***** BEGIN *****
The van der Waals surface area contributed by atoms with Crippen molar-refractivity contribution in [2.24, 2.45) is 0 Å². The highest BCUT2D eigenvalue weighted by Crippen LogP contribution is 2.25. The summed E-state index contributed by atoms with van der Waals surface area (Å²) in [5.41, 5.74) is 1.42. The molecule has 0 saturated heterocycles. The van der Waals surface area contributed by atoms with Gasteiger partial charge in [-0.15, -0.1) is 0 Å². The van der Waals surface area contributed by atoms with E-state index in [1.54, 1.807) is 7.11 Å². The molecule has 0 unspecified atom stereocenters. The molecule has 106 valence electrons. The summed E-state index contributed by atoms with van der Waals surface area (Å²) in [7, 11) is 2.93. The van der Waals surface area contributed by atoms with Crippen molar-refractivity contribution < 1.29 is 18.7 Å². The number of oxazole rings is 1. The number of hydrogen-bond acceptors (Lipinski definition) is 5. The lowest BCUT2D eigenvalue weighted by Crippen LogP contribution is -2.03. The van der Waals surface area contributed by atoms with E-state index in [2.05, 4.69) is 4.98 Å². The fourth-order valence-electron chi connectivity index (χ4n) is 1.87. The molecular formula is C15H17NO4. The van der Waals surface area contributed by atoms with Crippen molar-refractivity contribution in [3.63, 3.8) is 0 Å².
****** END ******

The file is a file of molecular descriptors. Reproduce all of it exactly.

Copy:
The van der Waals surface area contributed by atoms with Crippen molar-refractivity contribution in [2.24, 2.45) is 0 Å². The highest BCUT2D eigenvalue weighted by Crippen LogP contribution is 2.25. The summed E-state index contributed by atoms with van der Waals surface area (Å²) in [5.41, 5.74) is 1.42. The molecule has 0 saturated heterocycles. The van der Waals surface area contributed by atoms with Gasteiger partial charge in [-0.15, -0.1) is 0 Å². The van der Waals surface area contributed by atoms with E-state index in [1.54, 1.807) is 7.11 Å². The molecule has 0 unspecified atom stereocenters. The molecule has 106 valence electrons. The summed E-state index contributed by atoms with van der Waals surface area (Å²) in [7, 11) is 2.93. The van der Waals surface area contributed by atoms with Crippen molar-refractivity contribution < 1.29 is 18.7 Å². The number of oxazole rings is 1. The number of hydrogen-bond acceptors (Lipinski definition) is 5. The lowest BCUT2D eigenvalue weighted by Crippen LogP contribution is -2.03. The van der Waals surface area contributed by atoms with E-state index in [2.05, 4.69) is 4.98 Å². The fourth-order valence-electron chi connectivity index (χ4n) is 1.87. The molecular formula is C15H17NO4. The van der Waals surface area contributed by atoms with Crippen molar-refractivity contribution in [3.63, 3.8) is 0 Å².